Facts and Myths of Suicide in Canada and the U.S. (Article Critique)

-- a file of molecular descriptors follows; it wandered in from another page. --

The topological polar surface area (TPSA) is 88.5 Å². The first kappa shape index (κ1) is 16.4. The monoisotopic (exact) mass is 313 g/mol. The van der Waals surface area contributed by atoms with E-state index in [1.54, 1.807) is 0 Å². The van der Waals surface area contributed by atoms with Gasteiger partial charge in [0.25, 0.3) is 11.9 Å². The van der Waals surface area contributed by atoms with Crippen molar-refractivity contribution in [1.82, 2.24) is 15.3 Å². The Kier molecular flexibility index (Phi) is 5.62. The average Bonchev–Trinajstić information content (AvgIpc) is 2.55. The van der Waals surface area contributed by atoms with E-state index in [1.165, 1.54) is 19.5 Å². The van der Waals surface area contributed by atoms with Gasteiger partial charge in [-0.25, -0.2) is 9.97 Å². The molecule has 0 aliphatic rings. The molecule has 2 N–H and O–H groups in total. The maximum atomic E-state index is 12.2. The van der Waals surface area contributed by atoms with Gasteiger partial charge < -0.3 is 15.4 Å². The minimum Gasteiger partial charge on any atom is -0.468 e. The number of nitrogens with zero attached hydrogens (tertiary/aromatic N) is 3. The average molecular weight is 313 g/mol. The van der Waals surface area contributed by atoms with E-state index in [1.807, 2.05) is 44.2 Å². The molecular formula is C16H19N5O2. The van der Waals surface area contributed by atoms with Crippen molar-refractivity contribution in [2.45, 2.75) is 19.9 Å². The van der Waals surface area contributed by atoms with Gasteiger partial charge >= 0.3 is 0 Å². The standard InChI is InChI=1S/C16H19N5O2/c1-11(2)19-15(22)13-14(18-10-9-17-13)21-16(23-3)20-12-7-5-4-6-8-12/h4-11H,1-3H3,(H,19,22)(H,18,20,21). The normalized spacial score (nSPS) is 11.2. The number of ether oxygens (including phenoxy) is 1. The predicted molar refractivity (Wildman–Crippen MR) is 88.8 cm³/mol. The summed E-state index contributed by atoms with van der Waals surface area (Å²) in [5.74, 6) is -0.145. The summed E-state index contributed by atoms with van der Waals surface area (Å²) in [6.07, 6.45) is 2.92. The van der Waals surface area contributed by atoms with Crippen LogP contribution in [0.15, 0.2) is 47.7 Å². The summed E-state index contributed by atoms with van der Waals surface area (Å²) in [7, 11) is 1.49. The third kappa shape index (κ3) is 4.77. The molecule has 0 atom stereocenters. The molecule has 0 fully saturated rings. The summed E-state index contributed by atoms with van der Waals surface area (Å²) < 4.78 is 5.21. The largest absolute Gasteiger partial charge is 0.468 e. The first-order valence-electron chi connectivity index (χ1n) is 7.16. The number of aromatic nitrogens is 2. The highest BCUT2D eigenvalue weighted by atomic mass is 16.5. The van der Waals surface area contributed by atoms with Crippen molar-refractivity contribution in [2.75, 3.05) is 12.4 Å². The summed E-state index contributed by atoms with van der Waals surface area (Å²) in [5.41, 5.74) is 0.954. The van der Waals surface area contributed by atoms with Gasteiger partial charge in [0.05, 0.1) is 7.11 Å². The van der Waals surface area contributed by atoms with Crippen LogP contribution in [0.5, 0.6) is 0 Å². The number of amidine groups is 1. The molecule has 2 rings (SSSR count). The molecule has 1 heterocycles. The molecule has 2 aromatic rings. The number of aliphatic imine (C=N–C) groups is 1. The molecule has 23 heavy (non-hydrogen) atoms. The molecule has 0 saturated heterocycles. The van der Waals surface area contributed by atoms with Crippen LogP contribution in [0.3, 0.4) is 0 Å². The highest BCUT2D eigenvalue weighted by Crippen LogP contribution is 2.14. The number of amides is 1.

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Suicide is the intentional act of killing oneself. Typically individuals who commit suicide act out of despair. Common suicide triggers are mental disorders such as depression, bipolar disorder, schizophrenia, and alcoholism and drug abuse. Personal issues such as financial problems or poor interpersonal relationships play a significant role in the cause of suicide (Gross, 2006).In the U.S suicide is the 6th cause of death. Suicide is also the leading cause of death among teenagers and young adults, more men commit suicide than women (Gelder et al, 2005).Leenar and Lester article mention important information about the general knowledge about suicide in college students. However relevant information is missing. Euthanasia or The right to die is medically assisted suicide, in which people suffering from terminally ill conditions, extreme pain or have poor quality of life because of injury or illness, choose to die with the help of a medical professional. This is a very controversial issue in which ethical and legal matters are argued by opponents and supporters of euthanasia. According to the New England Journal of medicine 53% of all completed suicide were gun suicide. In the U.S firearms are easy to find and this availability increase the risk of suicide in the U.S, because a high percentage of suicide are done in an act of impulsiveness, during a crises caused by an immediate stressor, such as a romantic breakup or the loss of a job. (Miller & Hemenway, 2008). There is evidence linking suicide with the domestic presence of a gun in the household. The risk is about 2 to 10 times larger than homes without guns, depending on the studied population and the way the firearms are stored. (Miller & Hemenway, 2... ... middle of paper ... ... reaction that sometimes suicidal people receive from health professionals, after communicating his/her feeling , such as the threat of institutionalization, increase dosages of medication and stigmatization, often causes that the suicidal individual keep his/her suicidal thought private. Works Cited Gelder et al. (2005). Psychiatry (p. 169). New York: Oxford. Gross, B. (2006). Forensic Examiner. World Health Organization. Hemenway, M. M. (2008). Guns and Suicide in the United States. New England Journal of Medicine, 989-991. Shaffer, D. (1988). The epidemiology of teen suicide: An examination of Risk Factors. Journal of Clinical Psychiatry, 36-41. PMID 3047106. Leenaars, A. A., & Lester, D. (1992). Facts and myths of suicide in Canada and the United States. Journal of Social Psychology, 132(6), 787. Retrieved from EBSCOhost.

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